Child Maintenance Gross Income Scheme
All CSA cases are closing. By 2017/2018 there will be just one scheme to calculate child maintenance, all administered by Child Maintenance Service (CMS).
Child maintenance decisions will now calculated against the Gross Income of the Paying Parent, which is the income paid before any deductions for tax and national insurance. Tax credits are no longer included as income
The process for calculation still relies on a percentage of the Paying Parent's income, but there are many differences between this, and the previous CS1 and CS2 calculation schemes. In many cases, child maintenance payments are increasing significantly.
The Gross Income scheme heavily promotes and encourages parents to make their own arrangements for child maintenance, which is welcomed by many groups. However, not all separated parents are able to make amicable arrangements for the financial provision of their children, and there remains a Statutory Scheme to arrange child maintenance where necessary.
There is an application fee payable, and other charges may be applied if CMS have to become involved in the collection of maintenance payments. Those under the age of 18 or who have at some stage reported Domestic Violence will be exempt from the application fee, and will be fast tracked onto Gross Income Scheme.
The Gross Income scheme operates on a two tier rate system, with one set of percentages applied to the first £800pw income, and additional rates applicable to income in excess of £800pw. The calculation rates under the Gross Income scheme are lower than the previous schemes to recognise the use of gross income and not net income. Reductions for pension contributions are allowable, although it is important to notify CMS of any private pension contributions made. Shared care allowances also continue to apply as before. However, if parents now share the care of the child/ren to an absolute equal extent, there can be no application for maintenance at all. For more details see our page Equal Shared Care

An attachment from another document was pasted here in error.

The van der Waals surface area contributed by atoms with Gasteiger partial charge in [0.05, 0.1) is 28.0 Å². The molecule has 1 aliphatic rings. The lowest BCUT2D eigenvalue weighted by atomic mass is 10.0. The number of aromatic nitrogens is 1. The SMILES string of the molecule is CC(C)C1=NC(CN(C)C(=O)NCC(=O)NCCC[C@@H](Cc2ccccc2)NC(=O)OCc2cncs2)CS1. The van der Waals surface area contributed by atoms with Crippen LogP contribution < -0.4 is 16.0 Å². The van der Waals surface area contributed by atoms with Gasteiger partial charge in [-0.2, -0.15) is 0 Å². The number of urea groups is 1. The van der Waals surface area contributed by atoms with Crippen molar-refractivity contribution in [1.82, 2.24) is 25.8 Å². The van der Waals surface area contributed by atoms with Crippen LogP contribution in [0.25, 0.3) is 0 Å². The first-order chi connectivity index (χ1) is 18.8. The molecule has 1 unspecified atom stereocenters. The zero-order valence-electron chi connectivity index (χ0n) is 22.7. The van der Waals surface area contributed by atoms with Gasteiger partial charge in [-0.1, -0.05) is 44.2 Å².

Although CMS may calculate the maintenance liability, using income information sourced directly from HMRC, the default payment method will be Direct Pay. This means the Receiving Parent must provide details of the bank account in which the maintenance is to be paid. Failure to provide bank details may result in no maintenance being received. A Receiving Parent cannot refuse to accept Direct Payment from the outset*.
If the Paying Parent fails to make the payment directly to the Receiving Parent, the case may be moved to the Collect and Pay service, which will involve further charges. Whilst the Receiving Parent may see a small reduction at just 4% of any maintenance received, the Paying Parent will be subject to a massive 20% charge on top of the maintenance charge. These fees can soon spiral out of control and quickly accrue as additional arrears.
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*Certain CSA cases that were subject to enforcement action at the point of case closure, may be subject to collect and pay fees from the initial CMS decision.